Mainly on Instagram to follow many talented family members & friends who write, paint & create . I've lived, worked, volunteered round the globe.
Mrs Bennett ( on the left) has lived with us for some years. Her new partner has just joined our household and they requested a photo be posted here .
When I was very young my father worked for the publisher Cassell’s in London. Very occasionally I visited him there & once a senior colleague (later a family friend ) took me down into the basement where books were piled high . It was exciting & was also near my birthday and I came away with a copy of poems ‘The Penny Fiddle ‘ by Robert Graves , illustrated by Ardizzone from 1960 (and a second lovely book - a novel called ‘Under the Mountain’) . The ‘Penny Fiddle’ lost its dust wrapper years ago but the image here shows the title page . Very recently (& to my great delight ) I discovered the sequel ‘Ann at Highwood Hall’ from 1964 , in a second hand outlet. The dust wrapper describes the success of the ‘Penny Fiddle’ and ‘how the two friends [Graves and Ardizzone] have worked together in the production of [another] short collection of poems for young people 😊. Two images here ...👀
These two little signs - on two images here - made me smile
My parents used products from the long gone ‘Grange Fibre Company ‘ in book trade and bookbinding processses. *THERE ARE 10 images HERE * The company issued a diary every year and we still have a number of these ( mostly unused) from the 1960s-1980s. They have been lurking in a cupboard and came to light again. These are from the 1960s & the ‘flyers ‘ survive from some . They are a joy to read , reflecting the optimism and hopefulness of that decade - long ago .
Good old Chris Riddell . ( It does seem to me that 'Britannia does like to waive the rules ' ...)
What do you do with miserable pears 🍐 that will not ripen... 🧐😯...? Cook them in red wine and lots of sugar of course . An old and favourite recipe ....
I remember - as a child- the thick pall of cigarette smoke that hung over a living room when family and friends gathered.
I was born in the mid 1950s and I remember my dad ( first a cigarette smoker and then a pipe smoker) throwing his pipe on the floor ( about 1976) and announcing ‘ that’s it - no more tobacco’. My maternal emigre Grandfather was never without cigarette in hand and my paternal Grandmother had one ‘on the go’ when she cleaned .
There are lots of book challenges on ‘here’ and @barbaras.book.obsession recently created a #sixbooksmokingcovers one - to which folk are contributing. It is heartening to realise how few contemporary book jackets ‘now’ feature characters with 🚬cigarette in hand . I found 6 on shelves ( and I include one children’s title featuring a pipe; I guess that counts). Keith Richard and the late great television dramatist Dennis Potter are / were often seen with cigarette in hand . Pamuk’s novel ‘Snow’ shows a character with cigarette in the go - and as I left Turkey in 2007, no smoking areas began to appear in restaurants . The cover of Brecht’s ‘Threepenny Novel’ shows ‘The Matchseller’ by Germano Facetti - the novel dates from the 1930s . Waugh’s novel is from the 1940s, here is a great 1970s cover design from the 1970s, with cigarette proudly at the forefront .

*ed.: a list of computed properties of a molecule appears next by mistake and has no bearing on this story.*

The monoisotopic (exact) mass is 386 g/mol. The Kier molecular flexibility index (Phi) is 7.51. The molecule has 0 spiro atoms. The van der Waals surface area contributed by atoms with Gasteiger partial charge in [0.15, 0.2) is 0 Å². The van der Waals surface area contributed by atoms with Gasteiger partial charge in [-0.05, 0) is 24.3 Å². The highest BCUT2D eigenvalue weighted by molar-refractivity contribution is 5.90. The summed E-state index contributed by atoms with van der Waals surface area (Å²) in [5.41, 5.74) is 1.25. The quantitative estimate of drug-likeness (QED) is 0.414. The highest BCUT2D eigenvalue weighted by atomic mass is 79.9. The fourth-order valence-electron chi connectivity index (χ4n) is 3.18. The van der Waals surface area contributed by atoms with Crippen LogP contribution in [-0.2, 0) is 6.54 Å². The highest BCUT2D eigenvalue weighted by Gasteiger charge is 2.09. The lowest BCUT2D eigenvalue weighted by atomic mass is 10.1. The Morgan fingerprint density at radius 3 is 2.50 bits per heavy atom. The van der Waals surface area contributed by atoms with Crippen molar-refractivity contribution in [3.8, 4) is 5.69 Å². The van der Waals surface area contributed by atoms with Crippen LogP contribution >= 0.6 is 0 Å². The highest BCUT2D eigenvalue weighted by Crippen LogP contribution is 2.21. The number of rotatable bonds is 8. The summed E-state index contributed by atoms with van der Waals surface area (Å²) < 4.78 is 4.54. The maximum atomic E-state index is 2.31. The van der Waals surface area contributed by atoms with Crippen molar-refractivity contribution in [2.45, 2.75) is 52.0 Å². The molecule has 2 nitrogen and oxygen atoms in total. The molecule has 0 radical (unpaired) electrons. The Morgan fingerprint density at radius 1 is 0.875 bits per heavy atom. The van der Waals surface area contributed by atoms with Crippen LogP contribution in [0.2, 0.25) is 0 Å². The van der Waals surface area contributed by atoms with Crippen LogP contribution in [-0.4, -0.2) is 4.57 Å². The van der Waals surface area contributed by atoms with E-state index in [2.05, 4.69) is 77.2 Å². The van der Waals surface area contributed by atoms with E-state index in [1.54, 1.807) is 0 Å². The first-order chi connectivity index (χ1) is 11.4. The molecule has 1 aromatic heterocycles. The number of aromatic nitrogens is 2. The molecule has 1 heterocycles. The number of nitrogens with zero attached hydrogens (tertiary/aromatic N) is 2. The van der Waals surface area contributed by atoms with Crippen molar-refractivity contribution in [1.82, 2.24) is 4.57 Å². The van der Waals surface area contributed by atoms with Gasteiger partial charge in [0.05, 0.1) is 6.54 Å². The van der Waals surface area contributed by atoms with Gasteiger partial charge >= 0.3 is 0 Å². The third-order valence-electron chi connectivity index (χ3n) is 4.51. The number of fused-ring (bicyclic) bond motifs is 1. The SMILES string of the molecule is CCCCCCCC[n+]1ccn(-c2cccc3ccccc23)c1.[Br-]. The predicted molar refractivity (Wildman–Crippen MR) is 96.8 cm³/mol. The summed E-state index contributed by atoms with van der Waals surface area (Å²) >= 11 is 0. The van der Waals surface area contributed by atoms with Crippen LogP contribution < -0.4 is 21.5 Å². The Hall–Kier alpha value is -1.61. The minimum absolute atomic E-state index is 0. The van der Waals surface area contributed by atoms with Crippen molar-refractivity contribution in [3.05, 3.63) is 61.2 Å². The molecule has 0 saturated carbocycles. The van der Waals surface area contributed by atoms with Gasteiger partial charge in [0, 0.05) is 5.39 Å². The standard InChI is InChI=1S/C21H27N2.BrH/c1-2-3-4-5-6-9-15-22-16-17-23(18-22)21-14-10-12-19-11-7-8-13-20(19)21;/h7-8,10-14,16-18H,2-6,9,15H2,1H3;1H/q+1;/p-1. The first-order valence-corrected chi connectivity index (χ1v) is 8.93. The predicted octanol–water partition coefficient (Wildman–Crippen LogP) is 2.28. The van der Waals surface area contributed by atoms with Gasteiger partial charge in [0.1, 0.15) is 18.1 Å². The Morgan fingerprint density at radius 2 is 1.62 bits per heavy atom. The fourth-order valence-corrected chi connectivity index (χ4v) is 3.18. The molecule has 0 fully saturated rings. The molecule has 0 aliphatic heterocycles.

An extraordinary and very satisfactory find . A first edition of Streatfeild’s ‘White Boots’ from 1951, purchased for a teensy weensy amount of money ... . Its dust - wrapper is very poorly 🤒 but it is otherwise in a good state . It is sweetly inscribed on the end paper with a name and then ‘ Christmas 1951 ( bought with Christmas money)’.
Pullman continues to delight, alarm, provoke - and frighten with this , volume two of The Book Of Dust . Disturbing parallels with real events of now ( and all our pasts ).
Any positives about the hibernation period ... ? Yes. After that weird panic buying of certain’ ‘staple items’ the aisles of food outlets in ‘ Blighty have been reasonably well stocked . Apart from ‘eating great food with others’ ( in their nice gardens) on a couple of occasions, we have (more or less) eaten ‘at home’ . That ‘s fine - if you enjoy cooking . We do .
So here is another foody post .. Stuffed peppers; such an easy dish to cook ...🍽🍴
The ‘London Review of Books’ appears in our mailbox every couple of weeks or so .
A few years ago this illustration appeared on an accompanying flyer / address label ... I kept the image as it immediately took me back many decades to a jacket and dress ( not quite a ‘dirndl’ ) a grandmother made me. I love this character’s energy and enthusiasm, btw ! . ( I recommend both the publication 🗞 and its 📚bookshop ).
Obviously these characters visiting the retail establishment ‘below them’ never did escape ...or had grim endings ..
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